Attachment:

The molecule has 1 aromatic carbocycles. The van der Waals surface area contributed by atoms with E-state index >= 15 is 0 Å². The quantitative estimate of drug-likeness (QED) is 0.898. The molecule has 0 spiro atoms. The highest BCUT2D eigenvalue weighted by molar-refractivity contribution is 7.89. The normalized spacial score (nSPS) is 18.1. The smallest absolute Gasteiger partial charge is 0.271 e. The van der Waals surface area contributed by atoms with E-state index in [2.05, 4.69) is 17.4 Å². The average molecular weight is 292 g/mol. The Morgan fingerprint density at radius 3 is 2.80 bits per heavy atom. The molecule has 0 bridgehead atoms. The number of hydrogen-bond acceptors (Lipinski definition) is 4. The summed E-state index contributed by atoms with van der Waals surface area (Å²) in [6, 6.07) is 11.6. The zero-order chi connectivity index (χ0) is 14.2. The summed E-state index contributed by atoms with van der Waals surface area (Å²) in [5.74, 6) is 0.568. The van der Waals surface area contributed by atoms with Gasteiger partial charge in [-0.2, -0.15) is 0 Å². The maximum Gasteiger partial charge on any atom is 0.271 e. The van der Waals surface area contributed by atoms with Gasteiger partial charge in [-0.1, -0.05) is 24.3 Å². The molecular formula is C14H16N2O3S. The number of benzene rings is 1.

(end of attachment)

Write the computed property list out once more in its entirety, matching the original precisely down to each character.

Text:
The molecule has 1 aromatic carbocycles. The van der Waals surface area contributed by atoms with E-state index >= 15 is 0 Å². The quantitative estimate of drug-likeness (QED) is 0.898. The molecule has 0 spiro atoms. The highest BCUT2D eigenvalue weighted by molar-refractivity contribution is 7.89. The normalized spacial score (nSPS) is 18.1. The smallest absolute Gasteiger partial charge is 0.271 e. The van der Waals surface area contributed by atoms with E-state index in [2.05, 4.69) is 17.4 Å². The average molecular weight is 292 g/mol. The Morgan fingerprint density at radius 3 is 2.80 bits per heavy atom. The molecule has 0 bridgehead atoms. The number of hydrogen-bond acceptors (Lipinski definition) is 4. The summed E-state index contributed by atoms with van der Waals surface area (Å²) in [6, 6.07) is 11.6. The zero-order chi connectivity index (χ0) is 14.2. The summed E-state index contributed by atoms with van der Waals surface area (Å²) in [5.74, 6) is 0.568. The van der Waals surface area contributed by atoms with Gasteiger partial charge in [-0.2, -0.15) is 0 Å². The maximum Gasteiger partial charge on any atom is 0.271 e. The van der Waals surface area contributed by atoms with Gasteiger partial charge in [-0.1, -0.05) is 24.3 Å². The molecular formula is C14H16N2O3S. The number of benzene rings is 1.